Director – Josh Trunk
cast – Tom Hardy, Linda Cardellini, Jack Lowden, Matt Dillon, Kyle McLachlan
Intentionally provocative and frankly dirty, Capone is a rancid burst from a movie you have to believe in. But advising you to watch is like flying during the current pandemic; you may not be the same person coming out of this pandemic.
The logical step would be, like jumping into a plane right now, to avoid it altogether. But there’s Tom Hardy, and everything you’ve seen and read about his objectively crazy performance almost makes you realize that you have to have the courage to move the game forward.
Look at Capone’s trailer.
Capone, formerly known as Fonzo, is not a typical biopic or traditional gangster image. In telling the story of Al Capone, perhaps the most notorious criminal of all time, he ignores the stories in his life that any other film would immediately take root. Nor does it dramatize the horrible 1929 Valentine’s Day massacre, mentioned in everything from Scarface to the untouchables, and does it focus on Capone in Alcatraz, where the horrible gangster was given a rather luxurious personal camera. Instead, writer and publisher Josh Trunk sets only one chapter of his life to zero. The last one.
But not Lincoln. This unholy descendant of Benjamin Button and Shining is a film that reflects Capone’s descent into madness in a downward spiral. In 1947, when our nation awoke to life and freedom, Al Capone lived his final days in Florida, in the shadow of his former self, body and mind, and succumbed quickly to neurosyphilis.
As the film progresses, Capone, who has never been called that – it’s always Fonze or Fonzo – begins to hallucinate scenes from his past. He sees the traces of violence and blood he left behind, the lives he destroyed and how he was fascinated by his own legend. And now, with the mental capacities of an infant, all this is useless – the fans are gone, his wealth is exhausted, his family’s trust in him is shattered.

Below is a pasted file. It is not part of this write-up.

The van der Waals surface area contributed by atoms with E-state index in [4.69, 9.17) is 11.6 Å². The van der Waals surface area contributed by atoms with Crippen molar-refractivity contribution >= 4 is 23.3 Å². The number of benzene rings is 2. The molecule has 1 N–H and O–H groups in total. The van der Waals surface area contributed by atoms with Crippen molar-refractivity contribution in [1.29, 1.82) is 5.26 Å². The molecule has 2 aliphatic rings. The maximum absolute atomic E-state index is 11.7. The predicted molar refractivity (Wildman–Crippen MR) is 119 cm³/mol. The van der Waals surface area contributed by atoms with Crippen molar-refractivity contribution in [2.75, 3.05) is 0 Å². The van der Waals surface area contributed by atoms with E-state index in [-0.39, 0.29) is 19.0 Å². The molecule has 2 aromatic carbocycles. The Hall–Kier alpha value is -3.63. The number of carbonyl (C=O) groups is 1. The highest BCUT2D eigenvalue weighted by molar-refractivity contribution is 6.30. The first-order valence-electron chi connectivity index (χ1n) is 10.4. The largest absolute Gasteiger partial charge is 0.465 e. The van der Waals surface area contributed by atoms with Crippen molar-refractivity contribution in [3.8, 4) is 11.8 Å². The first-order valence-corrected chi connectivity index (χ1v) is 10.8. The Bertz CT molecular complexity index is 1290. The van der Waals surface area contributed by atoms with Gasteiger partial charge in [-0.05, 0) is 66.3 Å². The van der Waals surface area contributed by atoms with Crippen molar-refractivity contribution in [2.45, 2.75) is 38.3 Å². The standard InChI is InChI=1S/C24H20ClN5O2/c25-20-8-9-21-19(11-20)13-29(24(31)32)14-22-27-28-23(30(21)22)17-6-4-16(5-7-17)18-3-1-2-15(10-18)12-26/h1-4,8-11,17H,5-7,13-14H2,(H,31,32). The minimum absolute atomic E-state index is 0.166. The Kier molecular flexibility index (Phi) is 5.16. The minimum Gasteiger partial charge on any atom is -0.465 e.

This photo, published by the Vertical Entertainment Company, shows Linda Cardellini (left) and Tom Hardy in a scene from the movie Capone.
That’s the movie Potion was trying to make, but it’s not the one I saw. The director, who after a refreshing look at the superhero genre with his debut film Chronicle immediately hit the wheel of a big-budget blockbuster, committed suicide after tweeting against his efforts in the second half of his life, 2015 Fantastic Reload Four. While waiting for Capone, Trank openly recalls his terrible experience with the Fantastic Four and seems to accept the broken heart she left him. The themes he addresses in Capone – isolation, guilt, arrogance – seem in a certain sense terribly personal.
And Tom Hardy must have signed up for the movie. However, after landing on the star of his dreams, Trank just seems to clear the orbit for him without using a single wave of glow sticks to guide him down the right path. In a career full of frustrating performances – remember it was the man who created Bronson – it was probably the most distant Hardy who forced the audience to be patient.
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It looks like a dying horse, says one of Capone’s characters in the film. And Hardy unleashes what can only be described as a gullet designed in the pits of hell. That’s how Capone communicates. In fact, it gets dirty more often than it binds a clear sentence. This performance is so comically exaggerated that it is absolutely impossible to take it seriously, especially with the sticky make-up they have applied to Hardy’s face.
He’s sailing, and he knows it. But Trank must have realized that Hardy’s grunt silenced the film’s subtext and actually erased its meaning. By taking an old cohort of David Lynch, in front of and behind the camera – Kyle McLachlan appears in the background, and Peter Deming – as a filmmaker – Trank undoubtedly tried to fathom Lynch’s surrealism. But the film seems disorganised, unstable and incoherent in sound. Ironically, it’s interesting, but as a fairy tale of salvation, Trank still has a long way to go.
Author Twitters @RohanNaahar